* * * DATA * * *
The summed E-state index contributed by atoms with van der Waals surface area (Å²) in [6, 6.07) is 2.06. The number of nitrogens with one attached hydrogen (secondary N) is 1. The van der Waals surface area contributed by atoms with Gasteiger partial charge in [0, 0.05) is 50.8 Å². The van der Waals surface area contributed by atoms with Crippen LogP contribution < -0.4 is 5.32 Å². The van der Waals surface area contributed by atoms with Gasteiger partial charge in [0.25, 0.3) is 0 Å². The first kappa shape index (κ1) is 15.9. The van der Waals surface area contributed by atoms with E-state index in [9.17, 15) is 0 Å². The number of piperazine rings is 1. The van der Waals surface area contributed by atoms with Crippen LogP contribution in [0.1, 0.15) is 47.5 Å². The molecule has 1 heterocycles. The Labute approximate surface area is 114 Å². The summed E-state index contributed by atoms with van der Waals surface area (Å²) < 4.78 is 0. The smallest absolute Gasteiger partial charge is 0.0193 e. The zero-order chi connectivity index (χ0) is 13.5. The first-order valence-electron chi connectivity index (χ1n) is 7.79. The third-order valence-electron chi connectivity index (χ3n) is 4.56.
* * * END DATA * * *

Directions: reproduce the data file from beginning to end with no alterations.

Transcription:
The summed E-state index contributed by atoms with van der Waals surface area (Å²) in [6, 6.07) is 2.06. The number of nitrogens with one attached hydrogen (secondary N) is 1. The van der Waals surface area contributed by atoms with Gasteiger partial charge in [0, 0.05) is 50.8 Å². The van der Waals surface area contributed by atoms with Crippen LogP contribution < -0.4 is 5.32 Å². The van der Waals surface area contributed by atoms with Gasteiger partial charge in [0.25, 0.3) is 0 Å². The first kappa shape index (κ1) is 15.9. The van der Waals surface area contributed by atoms with E-state index in [9.17, 15) is 0 Å². The number of piperazine rings is 1. The van der Waals surface area contributed by atoms with Crippen LogP contribution in [0.1, 0.15) is 47.5 Å². The molecule has 1 heterocycles. The Labute approximate surface area is 114 Å². The summed E-state index contributed by atoms with van der Waals surface area (Å²) < 4.78 is 0. The smallest absolute Gasteiger partial charge is 0.0193 e. The zero-order chi connectivity index (χ0) is 13.5. The first-order valence-electron chi connectivity index (χ1n) is 7.79. The third-order valence-electron chi connectivity index (χ3n) is 4.56.